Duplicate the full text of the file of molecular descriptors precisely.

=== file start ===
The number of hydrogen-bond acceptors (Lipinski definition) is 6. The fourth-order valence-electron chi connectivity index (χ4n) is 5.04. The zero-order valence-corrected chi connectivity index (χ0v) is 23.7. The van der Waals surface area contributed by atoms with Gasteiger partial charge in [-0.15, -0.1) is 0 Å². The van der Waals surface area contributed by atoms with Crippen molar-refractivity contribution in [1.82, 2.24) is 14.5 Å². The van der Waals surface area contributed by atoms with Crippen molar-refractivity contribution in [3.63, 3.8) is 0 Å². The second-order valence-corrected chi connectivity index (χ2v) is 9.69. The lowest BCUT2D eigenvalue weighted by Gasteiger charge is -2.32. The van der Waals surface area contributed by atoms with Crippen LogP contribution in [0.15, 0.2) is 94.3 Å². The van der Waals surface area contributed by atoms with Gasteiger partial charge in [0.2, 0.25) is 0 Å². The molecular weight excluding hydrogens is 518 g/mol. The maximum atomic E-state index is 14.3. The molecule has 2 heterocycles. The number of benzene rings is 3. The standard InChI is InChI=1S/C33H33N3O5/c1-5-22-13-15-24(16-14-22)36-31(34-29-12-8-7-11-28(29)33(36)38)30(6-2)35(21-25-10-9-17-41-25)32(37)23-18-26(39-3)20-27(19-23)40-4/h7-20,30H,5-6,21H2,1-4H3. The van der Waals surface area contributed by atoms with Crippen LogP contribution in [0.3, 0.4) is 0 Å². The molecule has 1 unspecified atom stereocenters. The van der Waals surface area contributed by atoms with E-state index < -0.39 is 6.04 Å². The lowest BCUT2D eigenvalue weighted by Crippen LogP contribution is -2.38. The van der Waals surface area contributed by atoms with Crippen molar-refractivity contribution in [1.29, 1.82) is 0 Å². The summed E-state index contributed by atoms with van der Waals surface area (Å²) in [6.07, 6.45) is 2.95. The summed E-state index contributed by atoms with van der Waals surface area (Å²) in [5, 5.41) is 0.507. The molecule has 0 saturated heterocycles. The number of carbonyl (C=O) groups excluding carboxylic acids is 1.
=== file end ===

The number of hydrogen-bond acceptors (Lipinski definition) is 6. The fourth-order valence-electron chi connectivity index (χ4n) is 5.04. The zero-order valence-corrected chi connectivity index (χ0v) is 23.7. The van der Waals surface area contributed by atoms with Gasteiger partial charge in [-0.15, -0.1) is 0 Å². The van der Waals surface area contributed by atoms with Crippen molar-refractivity contribution in [1.82, 2.24) is 14.5 Å². The van der Waals surface area contributed by atoms with Crippen molar-refractivity contribution in [3.63, 3.8) is 0 Å². The second-order valence-corrected chi connectivity index (χ2v) is 9.69. The lowest BCUT2D eigenvalue weighted by Gasteiger charge is -2.32. The van der Waals surface area contributed by atoms with Crippen LogP contribution in [0.15, 0.2) is 94.3 Å². The van der Waals surface area contributed by atoms with Gasteiger partial charge in [0.2, 0.25) is 0 Å². The molecular weight excluding hydrogens is 518 g/mol. The maximum atomic E-state index is 14.3. The molecule has 2 heterocycles. The number of benzene rings is 3. The standard InChI is InChI=1S/C33H33N3O5/c1-5-22-13-15-24(16-14-22)36-31(34-29-12-8-7-11-28(29)33(36)38)30(6-2)35(21-25-10-9-17-41-25)32(37)23-18-26(39-3)20-27(19-23)40-4/h7-20,30H,5-6,21H2,1-4H3. The van der Waals surface area contributed by atoms with Crippen LogP contribution in [0.3, 0.4) is 0 Å². The molecule has 1 unspecified atom stereocenters. The van der Waals surface area contributed by atoms with E-state index < -0.39 is 6.04 Å². The lowest BCUT2D eigenvalue weighted by Crippen LogP contribution is -2.38. The van der Waals surface area contributed by atoms with Crippen molar-refractivity contribution in [1.29, 1.82) is 0 Å². The summed E-state index contributed by atoms with van der Waals surface area (Å²) in [6.07, 6.45) is 2.95. The summed E-state index contributed by atoms with van der Waals surface area (Å²) in [5, 5.41) is 0.507. The molecule has 0 saturated heterocycles. The number of carbonyl (C=O) groups excluding carboxylic acids is 1.